Steve: When I began writing and submitting poems, there was no Internet available to the public, no online zines. Writers sent their work and a SASE and waited; the process was time consuming and expensive. I began submitting via email in 2004 and it has made a tremendous difference to me in terms of efficiency and the number of markets available. Of course there is a difference in quality between online journals and the work published, but that was true with traditional markets as well. I find this movement to be revolutionary and very positive. It is so easy to find poetry now – and that includes generous samples of the work of established poets as well as those just beginning in e zines. Last spring I used the 2011 edition of The Best of the Net Anthology with my advanced poetry writing class, and it was great to be able to show them the work of contemporaries, some not much older than them, writing in so many different forms and focusing on such a variety of content. I have received many more responses to my work in the last eight or nine years than I ever had before when I only published in print media, and I have had responses from England, France, Canada and Australia as well as from all over the U.S. Those who read and write poetry can connect with one another much more rapidly and easily, and I believe that is all to the good.
SCP: To pose one of SCP’s perennial questions: what, in short, do you think is a poet’s and/or poetry’s role in contemporary American society?
Steve: The simple, wise-guy answer is “To write poems!” My personality is not suited for taking on grand missions (the way Milton did in the 17th Century or Wordsworth in the 19th), but I think even modest poets who write to please themselves or respond to some inner prompting, can play an important role in reminding readers to be attentive, to really see and hear and smell, touch, taste the world, to be alive to the miraculous that we often fail to see because we become blinkered by habit, by the world being too much with us, as Wordsworth so memorably said. Of course poetry can have a powerful social and political function, especially for people who have and continue to suffer violence and oppression. But it doesn’t have to in order to be meaningful. Poetry is not propaganda but art; it not only responds to experience but creates one for the reader.
SCP: Lastly, what would you like to see in terms of the future of poetry publishing? For instance do you wish to see more reviews, more exposure in major newspapers/magazines?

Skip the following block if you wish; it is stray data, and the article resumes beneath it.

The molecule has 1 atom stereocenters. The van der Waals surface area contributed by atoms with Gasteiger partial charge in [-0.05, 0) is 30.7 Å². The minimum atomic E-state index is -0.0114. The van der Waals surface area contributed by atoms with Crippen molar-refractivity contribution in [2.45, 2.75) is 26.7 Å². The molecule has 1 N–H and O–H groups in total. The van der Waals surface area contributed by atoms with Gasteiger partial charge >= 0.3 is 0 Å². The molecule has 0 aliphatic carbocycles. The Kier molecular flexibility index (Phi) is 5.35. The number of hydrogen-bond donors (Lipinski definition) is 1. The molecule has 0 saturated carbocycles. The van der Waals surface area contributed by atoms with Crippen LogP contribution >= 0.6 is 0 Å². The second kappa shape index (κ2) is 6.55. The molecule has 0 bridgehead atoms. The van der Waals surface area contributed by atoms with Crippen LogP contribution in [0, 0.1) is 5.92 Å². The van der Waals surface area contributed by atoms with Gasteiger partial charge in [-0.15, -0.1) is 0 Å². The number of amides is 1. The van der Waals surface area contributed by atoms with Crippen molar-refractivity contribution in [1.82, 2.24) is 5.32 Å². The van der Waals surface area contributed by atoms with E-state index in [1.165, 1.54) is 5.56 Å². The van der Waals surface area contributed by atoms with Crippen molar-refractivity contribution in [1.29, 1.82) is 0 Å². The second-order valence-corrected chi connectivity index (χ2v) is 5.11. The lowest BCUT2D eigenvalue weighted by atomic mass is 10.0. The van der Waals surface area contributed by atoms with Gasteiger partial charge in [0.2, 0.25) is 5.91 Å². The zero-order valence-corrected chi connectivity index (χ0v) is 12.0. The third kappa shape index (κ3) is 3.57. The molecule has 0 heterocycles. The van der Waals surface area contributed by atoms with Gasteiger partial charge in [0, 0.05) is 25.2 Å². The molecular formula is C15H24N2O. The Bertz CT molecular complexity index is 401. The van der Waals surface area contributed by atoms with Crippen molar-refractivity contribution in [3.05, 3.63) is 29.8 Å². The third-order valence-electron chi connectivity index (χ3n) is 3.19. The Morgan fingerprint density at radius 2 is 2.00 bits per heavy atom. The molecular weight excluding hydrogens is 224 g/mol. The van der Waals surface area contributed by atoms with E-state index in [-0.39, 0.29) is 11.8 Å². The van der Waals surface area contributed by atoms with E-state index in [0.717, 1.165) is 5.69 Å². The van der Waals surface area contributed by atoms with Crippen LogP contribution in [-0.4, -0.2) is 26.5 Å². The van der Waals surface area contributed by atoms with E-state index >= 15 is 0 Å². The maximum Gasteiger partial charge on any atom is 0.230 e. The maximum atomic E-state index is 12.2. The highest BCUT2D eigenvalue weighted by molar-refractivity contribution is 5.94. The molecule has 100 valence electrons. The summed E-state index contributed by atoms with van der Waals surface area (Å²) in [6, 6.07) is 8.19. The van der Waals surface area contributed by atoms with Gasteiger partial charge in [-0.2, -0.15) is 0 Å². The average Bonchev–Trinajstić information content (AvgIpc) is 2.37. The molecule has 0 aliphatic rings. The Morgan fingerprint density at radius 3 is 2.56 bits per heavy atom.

Steve: I suppose it would be wonderful if poets became as popular as rock stars, but I have to wonder if that would really be a good thing. It would be great if newspapers regularly published poems, as they did in the 19th century, say and it would certainly be good to see reviews of poetry books as a regular feature in newspapers and magazines that review books. Mostly I would love to see forums where people good testify to the pleasure they take in reading poetry. I found Robert Pinksy’s Favorite Poem project very exciting and illuminating; so many people responded with such passion to his call, and he appeared quite regularly on the PBS News Hour. Yes, that program is in itself a coterie taste, but in a large population, even a small percentage means that many people have an abiding interest in poetry, and I would encourage any efforts to promote and sustain that interest.
SCP: Thank you so much Steve, for your time.
I also love the Wordsworth who saw the extraordinary in the ordinary, as in that great passage in The Prelude where he remembers seeing a woman coming from a well with a pitcher of water on her head, walking against the wind. “It was in truth an ordinary sight,” he says, but goes on to say that it struck his imagination with such force that he would need colors that had not yet been found to describe the scene’s effect on him.
I love Emily Dickinson for the same reason, the way she finds intensity in the ordinary, and I love the Yeats of “Among School Children,” and “Sailing to Byzantium” and “The Second Coming.”
I love Li Bo and Tu Fu, two great Tang Dynasty Chinese poets.
My good friend Joe Lisowski is a terrific contemporary poet – “Google” him; his work in all over the Internet.